OK, Tell Me More?

As much as some drivers in SA hate them, Minibus Taxis are a vital part of our country’s economy.

Hmm, Go On?

Research shows that public transport accounts for 40% of the choice of transport in SA and taxis alone cover 66% of this with buses and trains moving the rest. Nearly 250,000 taxis complete over 15 million trips each day, according to SA Taxi (more on them later). Aside from getting us around, the industry has created over 123,000 jobs since 2008. But for most prospective taxi owners, the barrier to entry is quite high.
What Barrier?
Few taxi owners can afford to buy their vehicles in cash. Many have to turn to financing options but then find the interest rates are too unaffordable. Whilst the lender should charge appropriate to the risk they take on, this one seems a bit lop-sided. The lender in this case is SA Taxi who appear to be considering factors outside of the traditional level of income, how stable that income is and how well the borrower was at repaying previous loans.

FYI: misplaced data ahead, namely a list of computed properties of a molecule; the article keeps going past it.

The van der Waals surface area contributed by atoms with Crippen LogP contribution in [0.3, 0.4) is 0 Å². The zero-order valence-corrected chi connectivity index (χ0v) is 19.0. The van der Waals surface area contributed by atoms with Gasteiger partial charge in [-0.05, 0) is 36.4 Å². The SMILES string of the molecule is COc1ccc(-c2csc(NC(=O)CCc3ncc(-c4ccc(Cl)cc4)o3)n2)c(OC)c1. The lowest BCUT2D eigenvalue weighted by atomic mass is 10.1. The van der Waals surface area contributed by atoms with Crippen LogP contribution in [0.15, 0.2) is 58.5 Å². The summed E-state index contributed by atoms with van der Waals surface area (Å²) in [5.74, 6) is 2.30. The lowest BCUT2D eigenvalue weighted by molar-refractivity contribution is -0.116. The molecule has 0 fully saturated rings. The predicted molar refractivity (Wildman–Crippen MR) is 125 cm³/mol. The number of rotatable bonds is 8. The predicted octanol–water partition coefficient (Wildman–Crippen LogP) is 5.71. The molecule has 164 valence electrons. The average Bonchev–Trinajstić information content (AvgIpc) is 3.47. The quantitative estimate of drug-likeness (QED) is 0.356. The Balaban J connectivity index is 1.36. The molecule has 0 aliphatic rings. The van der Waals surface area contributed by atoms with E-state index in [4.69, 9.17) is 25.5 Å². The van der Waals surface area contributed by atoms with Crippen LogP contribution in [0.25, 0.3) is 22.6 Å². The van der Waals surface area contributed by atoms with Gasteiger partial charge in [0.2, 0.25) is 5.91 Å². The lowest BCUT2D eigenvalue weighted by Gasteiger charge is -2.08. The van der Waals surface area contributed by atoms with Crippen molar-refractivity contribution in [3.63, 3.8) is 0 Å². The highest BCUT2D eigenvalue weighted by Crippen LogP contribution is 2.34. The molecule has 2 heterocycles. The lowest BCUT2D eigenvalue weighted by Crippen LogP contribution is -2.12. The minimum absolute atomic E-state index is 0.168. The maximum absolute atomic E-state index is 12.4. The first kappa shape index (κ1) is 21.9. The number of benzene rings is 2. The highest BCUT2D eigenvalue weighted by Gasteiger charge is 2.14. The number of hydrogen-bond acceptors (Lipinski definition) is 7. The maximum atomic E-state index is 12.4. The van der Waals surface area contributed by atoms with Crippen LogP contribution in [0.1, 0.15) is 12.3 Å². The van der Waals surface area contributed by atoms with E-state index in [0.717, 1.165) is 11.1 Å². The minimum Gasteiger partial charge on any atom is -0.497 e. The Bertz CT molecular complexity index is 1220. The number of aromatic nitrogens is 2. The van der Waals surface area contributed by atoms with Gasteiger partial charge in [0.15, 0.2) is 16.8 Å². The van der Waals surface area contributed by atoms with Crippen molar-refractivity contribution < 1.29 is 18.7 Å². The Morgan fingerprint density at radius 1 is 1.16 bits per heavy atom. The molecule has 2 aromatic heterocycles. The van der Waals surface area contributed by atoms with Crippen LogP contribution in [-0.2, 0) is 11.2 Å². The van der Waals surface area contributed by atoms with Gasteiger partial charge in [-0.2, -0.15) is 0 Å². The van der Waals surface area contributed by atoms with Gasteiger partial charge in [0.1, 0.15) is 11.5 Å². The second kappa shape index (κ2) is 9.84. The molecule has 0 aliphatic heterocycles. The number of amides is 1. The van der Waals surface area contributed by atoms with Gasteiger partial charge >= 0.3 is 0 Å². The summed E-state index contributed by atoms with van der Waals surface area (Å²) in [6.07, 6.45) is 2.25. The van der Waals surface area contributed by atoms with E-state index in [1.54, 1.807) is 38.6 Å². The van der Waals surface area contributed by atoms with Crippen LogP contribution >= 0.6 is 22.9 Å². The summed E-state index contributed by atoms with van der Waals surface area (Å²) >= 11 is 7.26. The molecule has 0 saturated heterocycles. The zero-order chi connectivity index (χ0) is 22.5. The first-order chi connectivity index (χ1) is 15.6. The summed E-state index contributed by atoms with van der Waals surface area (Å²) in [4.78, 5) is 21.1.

What Are The Rates Being Paid Here?

SA Taxi has previously come under fire from the SA National Taxi Council for its interest rates that average 24% (previously as high as 28%). For perspective, a young working professional could get similar vehicle financing at almost half that. That means a taxi worth R400,000 would end up costing ~R750,000 once all repayments were made whilst the young professional would pay closer to ~R550,000.

Although loan providers do face a number of risks, SA Taxi admits that the use of minibus taxis in SA will remain high and, for many, it will remain an unavoidable expense. This acknowledgement hints at the organisation’s belief that taxi owners probably won’t have many issues in repaying their loans. Their problem is the lack of transparency over the revenue of taxi drivers.

Cash causes the complication with as much as 50% of fares being pocketed by drivers. That means there’s no recording, limiting lenders’ abilities to understand the cash flow of a taxi owner and its operators. On the other hand, it means that taxi owners can hide some revenue away from our tax authorities and pay less on their takings. Only taxi owners can know which they’d prefer.

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